I also look for funds that have a good long term track record. One of the mutual funds that I now own has been around since before the great depression and has changed overtime to keep up with new industries and such. I will not buy anything newer than 5 to 10 years.

    I find that mutual funds are the best value because while a person can get rich on single stocks, you can get very broke very quick. Mutual funds also have teams of people who specialize in specific categories and types that do that as their job.

    Final bit of advice, donít buy funds or investments from someone who lives paycheck to paycheck. Find someone in their late 30ís to late 40ís who sells because they enjoy it, not because they need the money.
    Not my monkey, not my circus. - Old Polish Proverb

  5. #5

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    So how do you not invest in things in which you don't believe, and are unwilling to support? I have my town retirement money in the "socially responsible" plan they offer (and which pays quite a bit less than some of the other options), but it holds stock in Wal-Mart.

    We just lost all of our savings for the last 2 years to IRS. We both finally had decent incomes and our employers didn't withiold anywhere near enough. So we went from having paid off all our cards and saved something to having to pay the state taxes on a card. Needless to say that is depressing, but back to the original question. With the town's pension plan, I have no choice. But otherwise I am paralyzed about investing because I can't find anything that is at least reasonably safe that also matches our values.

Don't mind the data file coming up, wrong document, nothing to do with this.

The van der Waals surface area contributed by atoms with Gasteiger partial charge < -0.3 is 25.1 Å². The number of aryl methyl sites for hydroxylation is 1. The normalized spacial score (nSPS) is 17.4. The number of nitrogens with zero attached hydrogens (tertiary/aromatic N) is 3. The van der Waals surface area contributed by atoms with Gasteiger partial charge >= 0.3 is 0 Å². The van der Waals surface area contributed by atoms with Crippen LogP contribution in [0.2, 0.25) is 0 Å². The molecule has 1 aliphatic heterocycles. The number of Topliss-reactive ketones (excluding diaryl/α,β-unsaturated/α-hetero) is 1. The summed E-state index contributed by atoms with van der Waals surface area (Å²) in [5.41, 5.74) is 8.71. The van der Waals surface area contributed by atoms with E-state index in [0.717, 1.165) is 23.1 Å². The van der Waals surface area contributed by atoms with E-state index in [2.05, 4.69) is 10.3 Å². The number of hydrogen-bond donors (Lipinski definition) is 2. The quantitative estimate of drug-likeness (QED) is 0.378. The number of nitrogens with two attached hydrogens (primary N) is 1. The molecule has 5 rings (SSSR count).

Aren't those of you who invest uncomfortable with all these mutual funds and where they put the money?

  6. #6
    Super Moderator kjel's avatar
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    A great book is "9 Steps to Financial Freedom" by Suze Orman. Yes I know she's sometimes a little creepy on CNBC at night, but the book is very clear in explaining about many different kinds of investments, deals frankly with debt, various kinds of insurance, basics of estate planning, etc. If you are starting with a basic level of understanding this is an excellent book that lays it all out without making you feel stupid.